Ecoregion

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A map location of the Amazon Rainforest ecoregions. The yellow line encloses the ecoregions per the World Wide Fund for Nature.
A map of North America's Bioregions

An ecoregion (ecological region) is an ecologically and geographically defined area that is smaller than a bioregion, which in turn is smaller than an ecozone. All three of these are larger than an ecosystem.[citation needed] Ecoregions cover relatively large areas of land or water, and contain characteristic, geographically distinct assemblages of natural communities and species. The biodiversity of flora, fauna and ecosystems that characterise an ecoregion tends to be distinct from that of other ecoregions. In theory, biodiversity or conservation ecoregions are relatively large areas of land or water where the probability of encountering different species and communities at any given point remain relatively constant, within an acceptable range of variation (largely undefined at this point). Three caveats are appropriate for all biogeographic mapping approaches. Firstly, no single biogeographic framework is optimal for all taxa. Ecoregions reflect the best compromise for as many taxa as possible. Secondly, ecoregion boundaries rarely form abrupt edges; rather, ecotones and mosaic habitats bound them. Thirdly, most ecoregions contain habitats that differ from their assigned biome. Biogeographic provinces may originate due to various barriers. Some physical (plate tectonics, topographic highs), some climatic (latitudinal variation, seasonal range) and some ocean chemical related (salinity, oxygen levels).

Definition and categorization[edit]

The Ötztal Alps, a mountain range in the central Alps of Europe, are part of the Central Eastern Alps, and can both be termed as ecoregions.
A conifer forest in the Swiss Alps (National Park).

An ecoregion is a "recurring pattern of ecosystems associated with characteristic combinations of soil and landform that characterise that region"[1] Omernik (2004), elaborates on this by defining ecoregions as: “areas within which there is spatial coincidence in characteristics of geographical phenomena associated with differences in the quality, health, and integrity of ecosystems[2] “Characteristics of geographical phenomena” may include geology, physiography, vegetation, climate, hydrology, terrestrial and aquatic fauna, and soils, and may or may not include the impacts of human activity (e.g. land use patterns, vegetation changes). There is significant, but not absolute, spatial correlation among these characteristics, making the delineation of ecoregions an imperfect science. Another complication is that environmental conditions across an ecoregion boundary may change very gradually, e.g. the prairie-forest transition in the midwestern United States, making it difficult to identify an exact dividing boundary. Such transition zones are called ecotones.

Ecoregions can be categorized using an algorithmic approach or a holistic, “weight-of-evidence” approach where the importance of various factors may vary. An example of the algorithmic approach is Robert Bailey’s work for the U.S. Forest Service, which uses a hierarchical classification that first divides land areas into very large regions based on climatic factors, and subdivides these regions, based first on dominant potential vegetation, and then by geomorphology and soil characteristics. The weight-of-evidence approach is exemplified by James Omernik’s work for the United States Environmental Protection Agency, subsequently adopted (with modification) for North America by the Commission for Environmental Cooperation.

The intended purpose of ecoregion delineation may affect the method used. For example, the WWF ecoregions were developed to aid in biodiversity conservation planning, and place a greater emphasis than the Omernik or Bailey systems on floral and faunal differences between regions. The WWF classification defines an ecoregion as:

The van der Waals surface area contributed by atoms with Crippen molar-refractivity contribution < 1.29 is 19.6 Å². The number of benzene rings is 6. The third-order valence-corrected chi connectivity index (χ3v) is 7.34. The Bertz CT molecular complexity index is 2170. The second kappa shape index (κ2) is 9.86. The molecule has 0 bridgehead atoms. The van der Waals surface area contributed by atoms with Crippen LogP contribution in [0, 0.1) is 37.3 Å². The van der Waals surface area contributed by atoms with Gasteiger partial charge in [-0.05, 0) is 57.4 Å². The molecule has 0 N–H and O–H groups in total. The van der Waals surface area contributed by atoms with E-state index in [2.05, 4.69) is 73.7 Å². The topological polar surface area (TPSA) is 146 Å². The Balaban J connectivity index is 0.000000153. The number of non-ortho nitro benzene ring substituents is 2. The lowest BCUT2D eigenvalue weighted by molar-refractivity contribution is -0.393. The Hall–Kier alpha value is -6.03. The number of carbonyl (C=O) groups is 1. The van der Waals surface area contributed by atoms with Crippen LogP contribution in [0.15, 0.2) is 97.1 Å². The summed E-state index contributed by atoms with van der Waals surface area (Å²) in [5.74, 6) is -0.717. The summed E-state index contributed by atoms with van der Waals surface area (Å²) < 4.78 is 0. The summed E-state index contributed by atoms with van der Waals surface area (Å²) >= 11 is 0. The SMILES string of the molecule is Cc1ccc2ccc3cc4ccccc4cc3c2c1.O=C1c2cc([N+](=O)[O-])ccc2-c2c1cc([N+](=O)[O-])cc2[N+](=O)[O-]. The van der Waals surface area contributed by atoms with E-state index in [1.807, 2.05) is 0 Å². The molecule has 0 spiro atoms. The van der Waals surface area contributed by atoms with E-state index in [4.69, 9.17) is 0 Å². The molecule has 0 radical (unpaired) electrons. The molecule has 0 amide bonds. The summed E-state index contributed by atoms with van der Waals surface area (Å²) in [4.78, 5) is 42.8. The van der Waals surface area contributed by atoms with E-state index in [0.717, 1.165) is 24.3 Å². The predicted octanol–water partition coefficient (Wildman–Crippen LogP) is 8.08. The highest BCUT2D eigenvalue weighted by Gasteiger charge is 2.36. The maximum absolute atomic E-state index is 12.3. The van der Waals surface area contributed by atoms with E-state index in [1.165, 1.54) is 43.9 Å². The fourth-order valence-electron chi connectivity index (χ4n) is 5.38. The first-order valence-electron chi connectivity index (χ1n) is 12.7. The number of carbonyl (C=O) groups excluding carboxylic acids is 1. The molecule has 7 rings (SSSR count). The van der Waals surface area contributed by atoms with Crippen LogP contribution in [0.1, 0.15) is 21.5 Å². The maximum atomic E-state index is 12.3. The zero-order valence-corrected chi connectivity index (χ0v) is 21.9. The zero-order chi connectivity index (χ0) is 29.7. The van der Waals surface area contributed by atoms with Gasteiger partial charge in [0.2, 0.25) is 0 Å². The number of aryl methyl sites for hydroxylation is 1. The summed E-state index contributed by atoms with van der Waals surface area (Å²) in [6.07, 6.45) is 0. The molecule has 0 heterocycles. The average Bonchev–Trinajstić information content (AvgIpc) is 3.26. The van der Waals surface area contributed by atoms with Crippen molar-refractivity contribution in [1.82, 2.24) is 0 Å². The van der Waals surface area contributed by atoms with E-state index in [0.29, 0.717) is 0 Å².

A large area of land or water that contains a geographically distinct assemblage of natural communities that:

(a) Share a large majority of their species and ecological dynamics;
(b) Share similar environmental conditions, and;
(c) Interact ecologically in ways that are critical for their long-term persistence.

According to WWF, the boundaries of an ecoregion approximate the original extent of the natural communities prior to any major recent disruptions or changes. WWF has identified 867 terrestrial ecoregions, and approximately 450 freshwater ecoregions across the Earth.

Terrestrial Ecoregions of the World (Olson et al. 2001, BioScience)

Importance[edit]

The use of the term ecoregion is an outgrowth of a surge of interest in ecosystems and their functioning. In particular, there is awareness of issues relating to spatial scale in the study and management of landscapes. It is widely recognized that interlinked ecosystems combine to form a whole that is "greater than the sum of its parts." There are many attempts to respond to ecosystems in an integrated way to achieve "multi-functional" landscapes, and various interest groups from agricultural researchers to conservationists are using the "ecoregion" as a unit of analysis.

The "Global 200" is the list of ecoregions identified by WWF as priorities for conservation.

Ecologically based movements like bioregionalism maintain that ecoregions, rather than arbitrarily defined political boundaries, provide a better foundation for the formation and governance of human communities, and have proposed ecoregions and watersheds as the basis for bioregional democracy initiatives.

Terrestrial[edit]

Terrestrial ecoregions are land ecoregions, as distinct from freshwater and marine ecoregions. In this context, terrestrial is used to mean "of land" (soil and rock), rather than the more general sense "of Earth" (which includes land and oceans).

WWF (World Wildlife Fund) ecologists currently divide the land surface of the Earth into 8 major ecozones containing 867 smaller terrestrial ecoregions (see list). The WWF effort is a synthesis of many previous efforts to define and classify ecoregions. Many consider this classification to be quite decisive, and some propose these as stable borders for bioregional democracy initiatives.[3]

The eight terrestrial ecozones follow the major floral and faunal boundaries, identified by botanists and zoologists, that separate the world's major plant and animal communities. Ecozone boundaries generally follow continental boundaries, or major barriers to plant and animal distribution, like the Himalayas and the Sahara. The boundaries of ecoregions are often not as decisive or well recognized, and are subject to greater disagreement.